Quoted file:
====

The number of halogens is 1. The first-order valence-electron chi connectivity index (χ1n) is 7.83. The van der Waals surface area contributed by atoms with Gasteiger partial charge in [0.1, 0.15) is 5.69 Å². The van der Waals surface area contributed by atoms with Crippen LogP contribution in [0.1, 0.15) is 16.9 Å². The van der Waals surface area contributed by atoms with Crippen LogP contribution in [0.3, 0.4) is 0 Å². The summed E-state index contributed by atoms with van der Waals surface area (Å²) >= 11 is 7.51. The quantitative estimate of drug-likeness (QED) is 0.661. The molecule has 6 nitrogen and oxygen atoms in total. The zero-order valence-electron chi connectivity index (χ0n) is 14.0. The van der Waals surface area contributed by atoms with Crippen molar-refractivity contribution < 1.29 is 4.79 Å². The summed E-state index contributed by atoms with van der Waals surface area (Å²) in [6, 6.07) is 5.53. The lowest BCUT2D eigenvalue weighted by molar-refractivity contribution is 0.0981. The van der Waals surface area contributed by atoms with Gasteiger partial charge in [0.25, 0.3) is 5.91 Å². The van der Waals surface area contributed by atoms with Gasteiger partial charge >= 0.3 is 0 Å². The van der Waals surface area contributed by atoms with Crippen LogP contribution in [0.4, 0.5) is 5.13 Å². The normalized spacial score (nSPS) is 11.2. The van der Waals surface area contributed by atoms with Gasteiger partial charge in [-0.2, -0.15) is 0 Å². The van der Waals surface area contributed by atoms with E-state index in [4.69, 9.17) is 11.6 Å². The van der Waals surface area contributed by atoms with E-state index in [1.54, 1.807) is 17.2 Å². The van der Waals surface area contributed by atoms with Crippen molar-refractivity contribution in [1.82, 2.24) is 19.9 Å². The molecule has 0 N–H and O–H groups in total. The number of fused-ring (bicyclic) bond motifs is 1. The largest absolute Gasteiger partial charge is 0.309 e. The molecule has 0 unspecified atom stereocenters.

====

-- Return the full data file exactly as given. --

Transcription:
The number of halogens is 1. The first-order valence-electron chi connectivity index (χ1n) is 7.83. The van der Waals surface area contributed by atoms with Gasteiger partial charge in [0.1, 0.15) is 5.69 Å². The van der Waals surface area contributed by atoms with Crippen LogP contribution in [0.1, 0.15) is 16.9 Å². The van der Waals surface area contributed by atoms with Crippen LogP contribution in [0.3, 0.4) is 0 Å². The summed E-state index contributed by atoms with van der Waals surface area (Å²) >= 11 is 7.51. The quantitative estimate of drug-likeness (QED) is 0.661. The molecule has 6 nitrogen and oxygen atoms in total. The zero-order valence-electron chi connectivity index (χ0n) is 14.0. The van der Waals surface area contributed by atoms with Crippen molar-refractivity contribution < 1.29 is 4.79 Å². The summed E-state index contributed by atoms with van der Waals surface area (Å²) in [6, 6.07) is 5.53. The lowest BCUT2D eigenvalue weighted by molar-refractivity contribution is 0.0981. The van der Waals surface area contributed by atoms with Gasteiger partial charge in [0.25, 0.3) is 5.91 Å². The van der Waals surface area contributed by atoms with Gasteiger partial charge >= 0.3 is 0 Å². The van der Waals surface area contributed by atoms with Crippen LogP contribution in [0.4, 0.5) is 5.13 Å². The normalized spacial score (nSPS) is 11.2. The van der Waals surface area contributed by atoms with Gasteiger partial charge in [-0.2, -0.15) is 0 Å². The van der Waals surface area contributed by atoms with E-state index in [4.69, 9.17) is 11.6 Å². The van der Waals surface area contributed by atoms with E-state index in [1.54, 1.807) is 17.2 Å². The van der Waals surface area contributed by atoms with Crippen molar-refractivity contribution in [1.82, 2.24) is 19.9 Å². The molecule has 0 N–H and O–H groups in total. The number of fused-ring (bicyclic) bond motifs is 1. The largest absolute Gasteiger partial charge is 0.309 e. The molecule has 0 unspecified atom stereocenters.